The older you get the more you reminisce. When the kids were younger, they would snoop in the closets around holiday time. They were hoping to get an early peek at their Christmas goodies. As they grew older, they began looking for different types of treasures in those same closets. Some of dad’s old clothes had come full circle and were now “in” again.
I’ve noticed during my trips around the tradeshow floors recently that wrapping vehicles in front of curious attendees has become keen again. As I dodge the crowds of attentive onlookers I can’t help thinking to myself about the “old” days of our young industry. People stop and stare with amazement just like they did a decade and a half ago. From vehicle wraps to exterior sign printing, AdGraphics can do it all.
THE REST IS HISTORY
We performed our first vehicle wrap at a tradeshow in 1992 – it was for Universal Studios in Florida. At the time I had been trying to convince the buyers at the various theme parks in Florida that this was a great idea and a worthwhile investment of their marketing dollars. They were not yet convinced.
To help offset the costs, we enlisted the aid of the Ocean Spray company. Yes, the juice drink people helped to sponsor this first vehicle wrap. Ocean Spray wanted to promote a new line of drinks and needed to get them into the hands of consumers. They agreed to sponsor the wrap on the condition we give out Ocean Spray drinks on the show floor to people passing by.
We received a tremendous amount of attention from that early attempt. The rest, as they say, is history. Anyone in our business visiting the Orlando area today can’t help but appreciate how the theme parks and others have taken full advantage of their marketing dollars by wrapping their vehicles.
At the time, electrostatic technology was the only game in town for this type of work. The widest material was 34″ and we were happy with a resolution of 25 ppi. Profiling of media and machine didn’t exist yet, so there was a lot of trial and error. Production was a bit cumbersome to say the least. We managed to get it done and scrape out a living, selling our prints at about $20 – $25 per square foot. Installation was extra.
The market has really opened up with the introduction of new and cheaper technologies. Instead of buying a machine that costs more than the house you live in, you can find equipment for about what you would pay for the car you drive. Along with the original technology of electrostatic toners, we now have differing solvent inks, UV-cured inks and even thermal transfer ribbons.
These new and different technologies have brought about new challenges. As I began to make my list of the pluses and minuses of each technology, I spoke to colleagues in this country and around the world. A common theme has emerged.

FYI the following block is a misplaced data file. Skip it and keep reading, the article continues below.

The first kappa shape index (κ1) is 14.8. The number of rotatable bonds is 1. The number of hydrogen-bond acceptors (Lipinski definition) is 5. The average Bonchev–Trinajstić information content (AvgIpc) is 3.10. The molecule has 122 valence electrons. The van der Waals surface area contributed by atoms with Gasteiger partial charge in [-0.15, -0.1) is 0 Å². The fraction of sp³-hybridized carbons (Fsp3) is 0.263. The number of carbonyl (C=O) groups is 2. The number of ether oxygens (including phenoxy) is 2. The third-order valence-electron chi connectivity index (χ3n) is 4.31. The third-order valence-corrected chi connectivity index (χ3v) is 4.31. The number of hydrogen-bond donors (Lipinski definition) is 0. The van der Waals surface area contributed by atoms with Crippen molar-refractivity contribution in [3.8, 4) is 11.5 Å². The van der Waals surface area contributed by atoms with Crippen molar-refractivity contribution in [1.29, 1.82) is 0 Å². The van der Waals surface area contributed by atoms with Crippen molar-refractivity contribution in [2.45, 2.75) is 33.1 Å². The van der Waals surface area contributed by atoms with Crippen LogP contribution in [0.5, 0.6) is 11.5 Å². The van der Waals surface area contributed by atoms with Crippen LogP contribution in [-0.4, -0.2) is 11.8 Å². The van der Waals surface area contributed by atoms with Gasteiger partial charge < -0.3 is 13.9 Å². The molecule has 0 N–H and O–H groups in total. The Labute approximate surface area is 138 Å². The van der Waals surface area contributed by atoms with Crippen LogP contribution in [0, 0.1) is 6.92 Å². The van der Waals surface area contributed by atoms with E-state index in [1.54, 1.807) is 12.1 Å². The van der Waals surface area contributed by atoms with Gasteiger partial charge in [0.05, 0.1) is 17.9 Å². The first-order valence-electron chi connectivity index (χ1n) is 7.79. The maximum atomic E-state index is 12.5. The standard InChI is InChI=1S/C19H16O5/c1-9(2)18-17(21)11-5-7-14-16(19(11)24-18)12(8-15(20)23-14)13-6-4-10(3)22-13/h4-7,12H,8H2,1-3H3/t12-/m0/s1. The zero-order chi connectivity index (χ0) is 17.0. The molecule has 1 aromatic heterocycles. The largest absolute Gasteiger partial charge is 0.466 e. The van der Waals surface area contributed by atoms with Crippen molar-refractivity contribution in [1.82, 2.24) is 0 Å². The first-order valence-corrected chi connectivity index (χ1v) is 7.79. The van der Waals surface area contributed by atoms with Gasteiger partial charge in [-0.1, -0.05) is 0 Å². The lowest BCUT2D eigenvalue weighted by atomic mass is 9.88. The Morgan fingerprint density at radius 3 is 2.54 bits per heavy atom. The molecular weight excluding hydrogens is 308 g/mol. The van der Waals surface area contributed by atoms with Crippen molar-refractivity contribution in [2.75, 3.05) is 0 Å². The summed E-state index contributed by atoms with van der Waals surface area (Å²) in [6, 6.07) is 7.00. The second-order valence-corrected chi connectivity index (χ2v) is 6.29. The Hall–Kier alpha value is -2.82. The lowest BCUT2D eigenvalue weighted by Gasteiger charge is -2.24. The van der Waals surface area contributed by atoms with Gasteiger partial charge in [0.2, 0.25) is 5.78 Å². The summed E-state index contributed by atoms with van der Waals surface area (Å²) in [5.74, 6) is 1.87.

People love their kids no matter how ugly they might be. My point is, you are going to say whatever piece of technology you happen to possess or sell is the best, or at least that’s what you will tell your customers.
This is human nature. If you have an ugly kid – one only a mother could love you still extol their virtues in public. The same holds true for your manufacturing processes. Come on, you know it’s true. Think of the lost hours, wasted materials and plethora of profanities aimed at the company that sold you that piece of $&@# machine. But hey, to your customers, it’s the greatest thing since sliced bread.
EXTERIOR SIGN PRINTING CHALLENGES
One of the biggest challenges is how different solvent inks react to films and overlaminates. We have found that whether they are called true solvents, mild solvents, or eco solvents, they are still solvents and have similar effects on the media. If you read the technical bulletins from material suppliers they all have a very common theme. Let those inks dry.
Most tell you to wait a minimum of a day or two before laminating, installing, etc. Did you notice the word “minimum?” One of these bulletins even says that you should wait at least 72 hours, and if you have humid conditions, wait even longer. Goodness gracious! Who are they kidding? Like that’s really going to happen.
The companies that manufacture printing equipment engineer their machines to produce pretty pictures. They want inks that jet well, don’t clog, and print reliably. A fast drying ink may be helpful in your production and workflow, but the faster an ink dries the more likely it is that it will dry in the nozzles and clog your heads. That’s the predicament.
We have a coater with a tunnel dryer, (heat and a lot of airflow) that is 24′ long. It is a throwback to lessons learned by screen printers years ago. Today’s solvent printers have heaters (not really good dryers because most don’t incorporate airflow) that are measured in inches instead of yards. How can something as wide as your keyboard do what it used to take a machine twice as long as your office to do? It can’t.
Vinyl manufacturers are adamant about drying the print thoroughly. This is because they know the adverse effects on films and adhesives from material that retains the solvents. A solvent’s job issimilar toone of those creatures that spawn their young so they can go off and die. It is the carrier that brings the pigments, binders, and other chemicals together on the film. Once the solvent has done its job, you have to get rid of it. You need to exhaust the solvents.